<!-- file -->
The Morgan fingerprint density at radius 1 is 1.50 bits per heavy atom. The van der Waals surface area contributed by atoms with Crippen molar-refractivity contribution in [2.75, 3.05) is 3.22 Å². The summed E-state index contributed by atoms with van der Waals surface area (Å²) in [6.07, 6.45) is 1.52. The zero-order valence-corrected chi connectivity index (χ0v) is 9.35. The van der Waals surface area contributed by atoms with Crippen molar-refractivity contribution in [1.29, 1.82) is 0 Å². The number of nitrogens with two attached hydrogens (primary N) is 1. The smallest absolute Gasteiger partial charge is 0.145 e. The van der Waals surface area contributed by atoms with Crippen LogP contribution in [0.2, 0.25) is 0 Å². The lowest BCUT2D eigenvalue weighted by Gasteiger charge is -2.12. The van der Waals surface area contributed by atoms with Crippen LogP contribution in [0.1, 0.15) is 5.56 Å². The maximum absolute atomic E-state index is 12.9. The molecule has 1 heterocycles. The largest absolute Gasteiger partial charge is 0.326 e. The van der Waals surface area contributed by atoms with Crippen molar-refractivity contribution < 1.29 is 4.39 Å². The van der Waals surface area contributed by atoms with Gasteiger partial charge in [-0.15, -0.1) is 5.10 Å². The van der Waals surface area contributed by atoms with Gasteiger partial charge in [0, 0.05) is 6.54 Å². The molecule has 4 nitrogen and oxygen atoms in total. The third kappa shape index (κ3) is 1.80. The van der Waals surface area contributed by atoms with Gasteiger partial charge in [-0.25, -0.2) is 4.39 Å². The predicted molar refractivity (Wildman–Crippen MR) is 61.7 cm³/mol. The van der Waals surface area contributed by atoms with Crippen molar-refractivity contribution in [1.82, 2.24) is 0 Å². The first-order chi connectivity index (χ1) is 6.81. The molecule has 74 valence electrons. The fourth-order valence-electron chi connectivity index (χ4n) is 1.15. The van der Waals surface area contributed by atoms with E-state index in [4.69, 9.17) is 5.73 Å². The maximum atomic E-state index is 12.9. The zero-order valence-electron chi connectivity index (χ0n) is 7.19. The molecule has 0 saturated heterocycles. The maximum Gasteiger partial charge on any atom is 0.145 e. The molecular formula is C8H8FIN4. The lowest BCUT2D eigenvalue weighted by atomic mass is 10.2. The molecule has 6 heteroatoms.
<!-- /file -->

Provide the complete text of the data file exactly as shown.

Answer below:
The Morgan fingerprint density at radius 1 is 1.50 bits per heavy atom. The van der Waals surface area contributed by atoms with Crippen molar-refractivity contribution in [2.75, 3.05) is 3.22 Å². The summed E-state index contributed by atoms with van der Waals surface area (Å²) in [6.07, 6.45) is 1.52. The zero-order valence-corrected chi connectivity index (χ0v) is 9.35. The van der Waals surface area contributed by atoms with Crippen molar-refractivity contribution in [1.29, 1.82) is 0 Å². The number of nitrogens with two attached hydrogens (primary N) is 1. The smallest absolute Gasteiger partial charge is 0.145 e. The van der Waals surface area contributed by atoms with Crippen LogP contribution in [0.2, 0.25) is 0 Å². The lowest BCUT2D eigenvalue weighted by Gasteiger charge is -2.12. The van der Waals surface area contributed by atoms with Crippen LogP contribution in [0.1, 0.15) is 5.56 Å². The maximum absolute atomic E-state index is 12.9. The molecule has 1 heterocycles. The largest absolute Gasteiger partial charge is 0.326 e. The van der Waals surface area contributed by atoms with Crippen molar-refractivity contribution < 1.29 is 4.39 Å². The van der Waals surface area contributed by atoms with Gasteiger partial charge in [-0.15, -0.1) is 5.10 Å². The van der Waals surface area contributed by atoms with Gasteiger partial charge in [0, 0.05) is 6.54 Å². The molecule has 4 nitrogen and oxygen atoms in total. The third kappa shape index (κ3) is 1.80. The van der Waals surface area contributed by atoms with Gasteiger partial charge in [-0.25, -0.2) is 4.39 Å². The predicted molar refractivity (Wildman–Crippen MR) is 61.7 cm³/mol. The van der Waals surface area contributed by atoms with Crippen molar-refractivity contribution in [1.82, 2.24) is 0 Å². The first-order chi connectivity index (χ1) is 6.81. The molecule has 74 valence electrons. The fourth-order valence-electron chi connectivity index (χ4n) is 1.15. The van der Waals surface area contributed by atoms with E-state index in [4.69, 9.17) is 5.73 Å². The maximum atomic E-state index is 12.9. The zero-order valence-electron chi connectivity index (χ0n) is 7.19. The molecule has 0 saturated heterocycles. The maximum Gasteiger partial charge on any atom is 0.145 e. The molecular formula is C8H8FIN4. The lowest BCUT2D eigenvalue weighted by atomic mass is 10.2. The molecule has 6 heteroatoms.